As we were able to set international records I checked what they were and in the 90kg Open class the record was 118kg and in 82.5kg it was 120kg (in M2 I would break it on openers in both cases very easily). I knew 120kg wasn’t happening just yet but thought I could have a bash at 118.5kg on a 4th attempt and weighed in at 82.9kg. My then standing PB was 115.5kg. I thought the 118.5kg was going to be a long shot but what the hell I had nothing to lose and I could use this opportunity to practice the bigger jumps on platform. So, plan was 105/112.5/115 or 117.5 (BIG jump, SMALL jump) and then look at fourth 118.5kg. The third attempt would be dictated by the tempo of the bar on the second attempt. I even had a back up ‘shit day at the office plan’ of 105/110/112.5.(BIG Jump SMALL jump) I believe one of my strengths is adaptation and knowing there is a plan B and even a plan C gives me confidence, I function well on a good back up plan.

Yet as life has it non of the above is what actually happened. On the day opener of 105kg was as an opener should be, confident and to the letter. Bar tempo was excellent and we chose 112.5kg for the second. As mentioned I have done this in the gym but it has never been an ‘easy’ lift however on this attempt it literally flew up. By the time my handler had passed out, removed himself to the back of the platform, turned around I was literally locking out with it. With that I thought fuck taking the 118.5kg on 4th, why waste a lift? 118.5kg went on the bar for third attempt and I got it. NOW it was not ‘easy’ but it was a strong lift, my left shoulder lagged slightly but at no point did I think it wasn’t going.  This was a 3kg PB and that little step closer to cracking 120kg AND I had successfully taken bigger jumps on both attempts.

This is actually 112.5kg NOT 118.5kg as stated on the video by your truly!

THIS is 118.5kg for the 90kg Open GPC Women’s Bench Only WR/ER/BR

Fast forward to last Sunday. As the only woman in the bench bash I literally had nothing to lose. It was actually really nice to go into a competition with no self induced or externally perceived pressures.  So the game plan was simple. Get 120kg on the bar for third attempt, start higher and take 7.5kg jumps to get there. So we opened at 107.5kg which is the highest I have opened at, 115kg was on the bar on the second attempt, it was again a good solid lift, at this point I was pretty confident I could nail a 117.5kg but I had nothing to gain and so stuck to the plan and put 120kg on (see Big jump to SMALL…you get the idea). Unfortunately that was just a gnat’s fart too much on the bar that day, the bar came down solid and controlled and I fired it off the chest after the press command but it stalled around a third of the way up. It just wasn’t there, but I had it on the bar and it didn’t bury me, nor did I technically unravel at any point, it was simply too heavy that day.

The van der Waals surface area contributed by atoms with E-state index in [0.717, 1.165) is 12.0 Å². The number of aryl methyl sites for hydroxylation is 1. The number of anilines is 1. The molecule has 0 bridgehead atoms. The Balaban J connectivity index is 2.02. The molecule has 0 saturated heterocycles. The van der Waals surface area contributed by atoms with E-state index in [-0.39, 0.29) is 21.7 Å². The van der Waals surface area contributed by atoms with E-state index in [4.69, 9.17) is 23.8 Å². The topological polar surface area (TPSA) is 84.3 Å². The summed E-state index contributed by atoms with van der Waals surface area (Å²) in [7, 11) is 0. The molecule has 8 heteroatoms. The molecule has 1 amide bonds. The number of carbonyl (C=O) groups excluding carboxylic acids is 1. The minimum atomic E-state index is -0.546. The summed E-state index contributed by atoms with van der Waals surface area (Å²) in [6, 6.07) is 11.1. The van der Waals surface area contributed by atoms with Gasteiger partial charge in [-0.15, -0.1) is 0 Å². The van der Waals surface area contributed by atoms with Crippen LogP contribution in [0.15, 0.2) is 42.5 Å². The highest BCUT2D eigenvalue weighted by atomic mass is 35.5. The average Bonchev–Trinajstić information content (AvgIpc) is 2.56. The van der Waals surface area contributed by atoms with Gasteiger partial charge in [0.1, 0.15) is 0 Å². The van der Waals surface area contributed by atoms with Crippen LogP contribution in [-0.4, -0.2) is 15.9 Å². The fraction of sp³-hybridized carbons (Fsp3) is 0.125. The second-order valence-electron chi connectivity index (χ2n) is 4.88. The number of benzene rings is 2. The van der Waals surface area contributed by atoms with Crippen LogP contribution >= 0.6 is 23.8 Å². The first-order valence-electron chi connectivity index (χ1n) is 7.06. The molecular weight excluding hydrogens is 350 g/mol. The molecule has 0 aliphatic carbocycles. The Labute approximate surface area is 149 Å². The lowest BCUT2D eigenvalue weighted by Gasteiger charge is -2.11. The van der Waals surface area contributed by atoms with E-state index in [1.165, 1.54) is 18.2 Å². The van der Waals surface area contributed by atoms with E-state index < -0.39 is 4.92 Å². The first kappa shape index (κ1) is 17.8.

115kg  solid second attempt.

120kg so close and yet soooooo far! 

The month of March has been super for me for making progress in terms of implementing different strategies that I can now use. For most people competitions are just about hitting PBs and I get that but I like to pick my battles. By setting different measures for judging my performance and how to improve it I feel I can constantly fine tune myself as a lifter. This is something that I drum into all my clients time and time again. Look at different way of measuring your progress, look at what strategies work for you, have a game plan with all options covered, know what increments on the bar you can do and practice them.

For more information on my coaching services and approach to training please email me info@nodumbelles.com.gridhosted.co.uk

We All Start Somewhere.

A few years ago in the days when the heaviest thing I lifted was a pint of Guinness and ‘sport’ of choice was pool I decided that I would enter Race For Life. I did a pitiful amount of preparation for it. I probably started doing a bit of running 4 weeks before the race and when I say run it would have been more a walk-jog-blow out of my arse kind of interval cycle. Still I had sent in my entry, collected money at the pub I was lodging in. The hairy Glass Barrel rocking patrons believed saving tits was a good cause and so generous donations were chucked in a pint pot that was passed around whilst the bands took a piss break on Friday & Saturday nights.